A Marathon, Not a Sprint

If you look at this page via a Windows browser, there should be a logo on left side of the tab at top, a little green-brown-yellow blob.

It is a photo of a duck. I first placed the picture there, seen full-size at top, as an inside joke with myself, but the story is worth sharing. (Most of this first appeared in a post from December 2013, “A Duck About Town.”)

The photo was taken in 2013 (with friends alongside: LT and HG), and it was added at the very last second on the very first post written later that same year. If you have looked at this web site once or a thousand times (thanks, mom!), the duck has been there, on whatever device you use, each time. It is this site’s mascot, a companion to each piece I write.
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A Trip to the City

Public transportation is a wonderful thing. The Tri-State area surrounding New York City, where I live, is more than adequately served by public transit. All 20,000,000-plus of us who reside here live at maximum a short drive away from a train station or a bus stop that offers regular service to and from the Big City and parts in between; thousands (perhaps millions) of us live within walking distance of a bus or a train station.

The last vehicles that leave NYC leave well after midnight, and the earliest vehicles heading to NYC from the farthest reaches outside the city leave only a couple hours after that time, so public transportation runs almost 20 of the 24 hours a day.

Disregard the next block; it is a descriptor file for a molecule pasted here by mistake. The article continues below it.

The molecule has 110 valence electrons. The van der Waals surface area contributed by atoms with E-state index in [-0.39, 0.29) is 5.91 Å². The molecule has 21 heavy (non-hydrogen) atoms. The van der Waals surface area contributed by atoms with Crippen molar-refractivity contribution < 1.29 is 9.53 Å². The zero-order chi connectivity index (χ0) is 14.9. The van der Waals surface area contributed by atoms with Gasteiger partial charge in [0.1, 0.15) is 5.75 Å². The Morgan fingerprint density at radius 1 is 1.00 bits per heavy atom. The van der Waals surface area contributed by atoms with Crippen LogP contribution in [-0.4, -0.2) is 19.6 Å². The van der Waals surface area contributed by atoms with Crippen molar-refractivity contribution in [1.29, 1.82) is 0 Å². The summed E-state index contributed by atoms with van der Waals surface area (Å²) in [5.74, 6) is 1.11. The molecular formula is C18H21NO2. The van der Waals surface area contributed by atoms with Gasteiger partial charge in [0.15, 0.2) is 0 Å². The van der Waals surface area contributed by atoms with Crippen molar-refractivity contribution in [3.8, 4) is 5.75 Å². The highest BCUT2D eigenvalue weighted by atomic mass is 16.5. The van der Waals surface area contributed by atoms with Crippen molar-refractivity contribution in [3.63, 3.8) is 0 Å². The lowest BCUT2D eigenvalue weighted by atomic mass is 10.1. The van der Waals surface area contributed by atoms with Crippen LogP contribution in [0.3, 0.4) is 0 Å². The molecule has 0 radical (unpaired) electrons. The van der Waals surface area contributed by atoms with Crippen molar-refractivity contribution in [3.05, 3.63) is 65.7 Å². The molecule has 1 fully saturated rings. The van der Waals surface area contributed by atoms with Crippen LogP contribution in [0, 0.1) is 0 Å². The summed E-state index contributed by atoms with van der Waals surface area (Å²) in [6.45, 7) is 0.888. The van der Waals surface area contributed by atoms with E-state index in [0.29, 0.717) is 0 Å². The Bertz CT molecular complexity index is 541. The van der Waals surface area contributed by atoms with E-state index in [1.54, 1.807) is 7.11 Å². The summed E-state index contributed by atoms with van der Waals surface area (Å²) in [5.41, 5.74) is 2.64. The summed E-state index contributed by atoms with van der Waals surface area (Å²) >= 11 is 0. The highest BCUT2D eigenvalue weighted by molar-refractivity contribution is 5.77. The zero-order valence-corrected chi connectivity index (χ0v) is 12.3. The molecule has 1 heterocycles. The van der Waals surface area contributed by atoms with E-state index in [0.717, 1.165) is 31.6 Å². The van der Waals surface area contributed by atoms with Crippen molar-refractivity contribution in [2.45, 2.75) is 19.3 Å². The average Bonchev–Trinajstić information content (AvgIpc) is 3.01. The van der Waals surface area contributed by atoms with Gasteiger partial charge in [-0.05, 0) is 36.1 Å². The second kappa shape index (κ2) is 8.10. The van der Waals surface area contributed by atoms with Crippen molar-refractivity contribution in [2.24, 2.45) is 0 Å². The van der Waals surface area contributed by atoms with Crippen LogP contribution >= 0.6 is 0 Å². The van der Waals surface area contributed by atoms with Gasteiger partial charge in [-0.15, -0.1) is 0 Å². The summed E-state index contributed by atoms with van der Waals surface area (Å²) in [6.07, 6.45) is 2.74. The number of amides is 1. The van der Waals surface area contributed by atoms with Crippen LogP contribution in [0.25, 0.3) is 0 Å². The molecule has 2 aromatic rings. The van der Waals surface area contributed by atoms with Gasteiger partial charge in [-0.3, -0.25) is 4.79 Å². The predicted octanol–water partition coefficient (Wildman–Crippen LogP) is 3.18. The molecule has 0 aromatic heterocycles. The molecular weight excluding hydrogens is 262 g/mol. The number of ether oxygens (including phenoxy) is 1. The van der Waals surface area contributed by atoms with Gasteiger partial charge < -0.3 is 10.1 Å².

If you live or travel in New York City, you know the official Metropolitan Transportation Authority subway map. NYC has 490 stops or stations spread among its five boroughs, and the picturesque map shows the lines snaking through the city:
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Mountains out of Steps

My least favorite cases are staircases. My least favorite ways are stairways. My least favorite air is a stair.

The photo above (not at all) accurately depicts (for reasons of comic exaggeration) what every staircase resembles in my mind’s eye. Including the one in my home. It is life with mobility impairment. Once upon a pair of teenage legs ago, I took stairs two at a time.

In 2012 my first neurologist, Dr. M, diagnosed me with late-onset Friedreich’s ataxia, or at least he reported that he felt I have a form of spinocerebellar ataxia (SCA), a disease that has dozens of forms and is genetic in origin.
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